by Patti Maguire Armstrong | May 28, 2014 12:01 am
Imagine your son tells you he wants to become a priest. Would your heart soar and your soul praise God? Would you be torn; feeling happy he wants to serve God but lamenting the loss of potential grandchildren. Or would you pay for a prostitute in hopes of tempting him away from the priesthood? The last one is what St. Thomas Aquinas’ parents did.
While many Catholic parents pray for their children’s purity and would rejoice to have a child enter the priesthood, St. Thomas’ family found mortal sin preferable. He was born the seventh child into an Italian royal family. They held him captive in their castle for about a year, hoping he would change his mind.
It was St. Thomas’ brothers that procured the services of a prostitute to lure Thomas away from his loftier pursuits. He resisted and instead, pursued true happiness. Not just in the next world but in this world also. For as he later related in his writings, sin never leads to happiness in either world.
St. Thomas kept up his resolve until his family finally released him from imprisonment to become a Dominican priest. In that role, St. Thomas found happiness in union with God.
It’s widely believed, even in atheist circles, that St. Thomas is among the smartest men who ever lived; perhaps the smartest. St. Albert the Great (1193-1280), patron of scientists, who is remembered for his keen intellect, stopped writing after reading his student St. Thomas’ writing, stating it could not be equaled or surpassed. St. Thomas’ writings are immense. For instance, his Summa Theologica, an unfinished work of the last seven years of his life is 1,500,000 words.
“Since St. Thomas’ passing on March 7, 1274, more than seven hundred years of popes, scholars, and saints have agreed that his wisdom and powers, rather than being limited, were so extraordinary that he is called the Angelic Doctor,” writes Kevin Vost, Psy.D in One-Minute Aquinas: The Doctor’s Quick Answers to Fundamental Questions. He explained that St. Thomas is among the giants of western philosophy, ranked even above Socrates and St. Augustine. Quoting Pope St. Pius X, he said that, “in just one year, a man can derive more profit from the works of St. Thomas Aquinas than from a lifetime studying the works of others.”
According to Vost, St. Thomas used his gift of intellect to teach reason in God’s world to find our way to real wisdom and ultimately happiness. Everyone wants to be happy, but not everyone is going to read all that St. Thomas has to tell us on that topic. Vost provides a shortcut by culling some of the gems of St. Thomas’s teaching, including his thoughts on how to attain happiness in this world.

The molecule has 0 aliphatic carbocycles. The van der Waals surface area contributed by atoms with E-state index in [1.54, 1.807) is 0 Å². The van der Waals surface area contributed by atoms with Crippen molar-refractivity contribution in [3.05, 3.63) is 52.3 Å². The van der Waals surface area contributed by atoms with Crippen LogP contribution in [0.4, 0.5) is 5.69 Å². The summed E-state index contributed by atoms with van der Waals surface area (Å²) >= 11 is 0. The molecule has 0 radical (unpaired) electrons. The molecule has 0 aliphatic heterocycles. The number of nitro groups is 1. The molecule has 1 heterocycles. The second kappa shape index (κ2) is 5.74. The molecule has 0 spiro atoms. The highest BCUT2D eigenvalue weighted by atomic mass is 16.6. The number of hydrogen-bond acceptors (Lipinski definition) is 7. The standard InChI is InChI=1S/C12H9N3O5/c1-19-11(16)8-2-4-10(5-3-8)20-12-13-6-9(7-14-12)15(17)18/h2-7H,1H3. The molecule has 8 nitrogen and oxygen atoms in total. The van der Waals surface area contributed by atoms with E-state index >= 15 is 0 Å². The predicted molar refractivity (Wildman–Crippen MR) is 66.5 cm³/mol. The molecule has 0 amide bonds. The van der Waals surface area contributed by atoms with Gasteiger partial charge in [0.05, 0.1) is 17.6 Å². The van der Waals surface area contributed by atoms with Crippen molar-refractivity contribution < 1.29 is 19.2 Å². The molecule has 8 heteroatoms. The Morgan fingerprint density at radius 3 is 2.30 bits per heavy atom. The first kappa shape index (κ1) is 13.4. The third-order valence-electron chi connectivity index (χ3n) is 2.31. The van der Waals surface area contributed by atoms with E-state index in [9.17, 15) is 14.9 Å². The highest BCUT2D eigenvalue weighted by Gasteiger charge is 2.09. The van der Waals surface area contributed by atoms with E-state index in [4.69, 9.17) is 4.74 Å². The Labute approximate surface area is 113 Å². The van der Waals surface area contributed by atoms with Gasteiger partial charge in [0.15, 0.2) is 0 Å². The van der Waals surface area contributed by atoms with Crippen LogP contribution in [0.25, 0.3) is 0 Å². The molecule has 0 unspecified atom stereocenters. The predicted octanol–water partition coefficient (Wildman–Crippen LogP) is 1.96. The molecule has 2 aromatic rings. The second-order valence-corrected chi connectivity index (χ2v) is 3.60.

Happiness is the ultimate human pursuit. Vost explains that St. Thomas shows us that happiness on earth, albeit imperfect, can be attained by finding what will completely fulfill us. Using the writings of the Church Fathers, Scripture, and the best of human philosophers, St. Thomas taught that human nature is a combination of body and soul, but it is the soul that makes a difference between a living body and a corpse. St. Thomas explained that we have intellectual souls. The intellect of our souls, he says, is how we are made in the image and likeness of God.
According to St. Thomas, the intellect seeks to know what is true and the will seeks to know what is good. “The intellect discerns what is good and the will acts to get it.” The way we choose determines if we are masters of our own actions and deserving of praise or blame. The key, according to St. Thomas, is motivating our will to make the right choices. “When we train ourselves to become mindful of higher goods, the lesser goods of the world seem less enticing and have less impact on us,” Vost writes. Perfecting our choices entails practice, St. Thomas said, but beyond our own effort is the grace of God and the gifts of the Holy Spirit. Those seven gifts as noted in Isaiah 11:2 are wisdom, understanding, counsel, fortitude, knowledge, piety, and fear of the Lord.
“He [St. Thomas] noted that although we cannot perfect ourselves or obtain perfect happiness without the grace of God, God does expect some cooperation on our part,” writes Vost “Grace is a gift from God that not only perfects the powers of the soul as the virtues do, but also permeates and transforms the very essence of the human soul from which the powers flow. St. Thomas stated that the way to make good choices and consent to God’s supernatural graces is to build good, Godly habits. Another name for good habits is virtues. By possessing virtues, it becomes easier to do the right things. St. Thomas taught that virtues are like oars with which we row toward good and the gifts of the Holy Spirit are like God-given winds filling our sails.
Virtues move one towards good while vices are a lack of good known as sin. It is sin that becomes a barrier to two kinds of happiness: “the natural, limited happiness on earth and the perfect, eternal happiness in heaven with God.” He contended further that God’s lawful instruction and assistance of grace work together with virtues in order to lead us to human happiness.
Given that St. Thomas is perhaps the smartest man that ever lived, his advice on how to achieve happiness is surely superior to any of the plethora of self-help books. And given that he puts God and goodness at the center, St. Thomas has laid out a path that leads to both happiness and to heaven.
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